This is from a section of an ALtera EP2SGX130-5 STRATIX 2 leadfree 1,508 ball BGA. What can be causing this? It is from an unused board (not assembled in a unit, or in the field, but it did pass electrical and function test. There are three of them in the section we did. The lab is calling this pad cratering. The BGA was soldered in a 7 zone Vitronics Soltec oven and when thermocoupled we saw: Peak Temp: 245�C, Max Slope: 2.89, Time above liquidus: 62 seconds. We use SAC305 Indium paste. Any help would be appreciated.
Was this a lead-free capable material that fits into IPC 4101/126 or /129, like an Isola 370HR? I would not be surprised because from the picture I think I can see resin underneath the lifted copper, which is an interlaminate separate.
This is a well known occurence with phenolic lead-free materials, typically those with fillers like the 370HR has. My customers have successfully avoided this by switching to lead-free capable materials that fall into the IPC 4101/99 or /124 categories. Even though these materials are less robust from a purely thermal standpoint, they perform much better in terms of decreased moisture absorption and increased interlaminate adhesion strength.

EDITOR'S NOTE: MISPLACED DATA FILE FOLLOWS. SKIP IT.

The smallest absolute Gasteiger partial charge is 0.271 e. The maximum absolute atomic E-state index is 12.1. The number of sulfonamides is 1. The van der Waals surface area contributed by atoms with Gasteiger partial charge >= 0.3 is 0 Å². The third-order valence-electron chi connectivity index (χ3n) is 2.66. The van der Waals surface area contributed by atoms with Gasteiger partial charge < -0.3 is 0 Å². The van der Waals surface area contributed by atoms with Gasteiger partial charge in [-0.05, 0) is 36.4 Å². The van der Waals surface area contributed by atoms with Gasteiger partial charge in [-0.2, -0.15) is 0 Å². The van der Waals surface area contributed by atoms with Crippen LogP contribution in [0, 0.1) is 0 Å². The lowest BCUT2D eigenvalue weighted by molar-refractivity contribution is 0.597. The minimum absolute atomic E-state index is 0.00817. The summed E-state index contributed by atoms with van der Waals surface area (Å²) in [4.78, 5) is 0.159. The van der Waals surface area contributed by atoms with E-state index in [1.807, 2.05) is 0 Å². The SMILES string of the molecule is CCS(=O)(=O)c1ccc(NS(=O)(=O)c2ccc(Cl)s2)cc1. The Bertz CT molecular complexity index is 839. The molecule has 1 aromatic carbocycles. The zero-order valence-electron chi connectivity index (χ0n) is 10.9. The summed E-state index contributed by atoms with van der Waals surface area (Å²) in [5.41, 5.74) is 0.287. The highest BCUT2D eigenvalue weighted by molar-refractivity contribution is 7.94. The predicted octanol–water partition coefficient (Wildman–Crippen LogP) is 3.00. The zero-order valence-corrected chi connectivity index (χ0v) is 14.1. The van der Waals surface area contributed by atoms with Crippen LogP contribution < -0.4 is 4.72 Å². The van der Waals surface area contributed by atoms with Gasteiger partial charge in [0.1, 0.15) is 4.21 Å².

IPC T-50, Revision H, Terms and Definitions for Interconnecting and Packaging Electronic Circuits, 96.2176 Pad Cratering. A separation of the pad from the printed board resin/weave composite or within the composite immediately adjacent to the pad as a result of mechanical and/or thermal stress.
Generally: * Lead-free solder connections are stiffer than tin-lead connections * Some lead-free laminate materials are more brittle than conventional tin-lead materials.
This reduced flexibility, combined with: * Higher soldering tempera�tures required for lead-free assembly * Greater flexing of BGA during these higher temperature swings caused by Cte mismatch between the BGA interposer and the the board ... could transfer more strain to the laminate, causing a pad seperation failure of the BGA, especially at corner pads.